Zimbabwe held three major bucket list activities: witnessing Victoria Falls, one of the seven natural wonders of the world; white-water rafting down the Zambezi River, one of the main arteries of Africa; and conquering my life-long fear of heights by bungee jumping off the Victoria Falls Bridge.
Our week in Zim promised to make some serious progress on our bucket list and provide an adrenaline-fueled complement to last week’s tranquil safari in Tanzania’s Serengeti National Park. Flying in from Tanzania, we spent our first night at Ballantyne’s Lodge in the capital of Harare regrouping and planning out the week.
Lounging in Lake Kariba
The following morning we drove north-west to the shores of Lake Kariba, one of the largest man-made lakes in the world and the dividing line between Zimbabwe and Zambia.
There we boarded a houseboat and spent three days chilling out on the eastern shore of the lake. For us, it was a necessary time for rest and catch-up on our videos, which had started to fall behind after so many constant weeks on the road. Most of the time was spent idly drifting between pods of Hippos and crocodile-lined shores, punctuated only by a lunch at the Changa Safari Lodge.
On Patrol with the Anti-Poaching Team
We disembarked at the Gache Gache Lodge, where we met up with the owner, Ray, who invited us to witness a special feature of the hotel: an anti-poaching unit that protects local wildlife in a way that state-sponsored efforts can’t. We rode out with a dozen volunteers at sunset and learned about their work.
In the Serengeti we’d learned about the poaching of rhino and elephants, both of which are hunted for their lucrative tusks. In Zimbabwe, we learned about another side that is equally devastating, if not more so: small-scale poaching of game meat.
In contrast to ivory poaching, this approach set snares in the bush that would indiscriminately kill wandering animals which would then be sold as meat for large profits. Though it may seem less sinister, its blanket attack on the environment makes it extremely pernicious – and much harder to control.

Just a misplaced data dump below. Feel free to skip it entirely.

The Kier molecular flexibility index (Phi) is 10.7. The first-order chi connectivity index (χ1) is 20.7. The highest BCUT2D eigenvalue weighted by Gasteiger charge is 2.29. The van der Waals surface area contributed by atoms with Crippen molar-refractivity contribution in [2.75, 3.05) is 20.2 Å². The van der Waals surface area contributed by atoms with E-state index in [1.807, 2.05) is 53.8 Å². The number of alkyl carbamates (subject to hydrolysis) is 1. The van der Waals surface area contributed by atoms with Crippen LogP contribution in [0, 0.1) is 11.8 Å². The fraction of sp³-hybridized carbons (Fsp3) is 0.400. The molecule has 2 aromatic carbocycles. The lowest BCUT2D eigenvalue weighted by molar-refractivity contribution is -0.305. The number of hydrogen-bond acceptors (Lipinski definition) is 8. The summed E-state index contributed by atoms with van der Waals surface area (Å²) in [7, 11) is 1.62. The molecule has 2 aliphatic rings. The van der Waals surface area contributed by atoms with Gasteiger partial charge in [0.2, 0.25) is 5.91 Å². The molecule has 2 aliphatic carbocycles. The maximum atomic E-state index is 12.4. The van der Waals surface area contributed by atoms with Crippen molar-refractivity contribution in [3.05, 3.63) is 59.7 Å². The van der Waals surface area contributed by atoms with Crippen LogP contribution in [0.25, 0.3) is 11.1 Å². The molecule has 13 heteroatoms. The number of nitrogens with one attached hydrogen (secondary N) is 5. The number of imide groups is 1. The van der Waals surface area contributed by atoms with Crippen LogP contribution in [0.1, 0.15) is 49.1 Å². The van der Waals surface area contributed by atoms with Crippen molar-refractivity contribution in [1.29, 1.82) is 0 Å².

Our afternoon with Ray and the WAPU team gave us valuable insight into this global issue.If you’d like to learn about how you can help the team’s efforts, read more here.
Vic Falls and the Zambezi River
The next morning we woke at dawn and took a bush plane to Victoria Falls, the border between Zimbabwe and Zambia and the adrenaline capital of the country. We checked into the Victoria Falls Safari Lodge for the remainder of the week and formed our plan of attack.
The bungee was easily the most challenging aspect of the trip, so we decided to approach it gradually. We warmed up with a canopy tour of the nearby Batoka Gorge with Wild Horizons before advancing to white-water rafting down the Zambezi River.
Our guides from Adventure Zone explained that the ride would be anything but easy: the 35 km paddle would take us across 19 rapids, many of them in the Class Five category (the most challenging navigable rapids).
We walked down a rickety staircase along the gorge’s walls, reaching the shores of the Zambezi just below the Victoria Falls Bridge, from where we would be bungee jumping later that afternoon. Walking down each step, we got a clear idea of just how far we would fall with the bungee jump, and I simply tried to focus on the task at hand: rafting.
After practicing the basic rafting maneuvers we pushed off downstream, starting big with a class three and followed quickly by a class five. After a harrowing first few minutes we soon found ourselves floating through the gorge, immersed in the serenity of river travel… until the next set of rapids brought us back into the moment.
Over the course of three hours we all got drenched repeatedly, bucked out of the boat, and thrashed to and fro. The final rapid was the largest – a triple set culminating in a wall of water that buckled the boat and sent everyone flying. Somehow, I was the only one to remain onboard!
I considered our luck a good omen. It was time to conquer my fear of heights with a proper bungee. We proceeded directly to the Victoria Falls Bridge.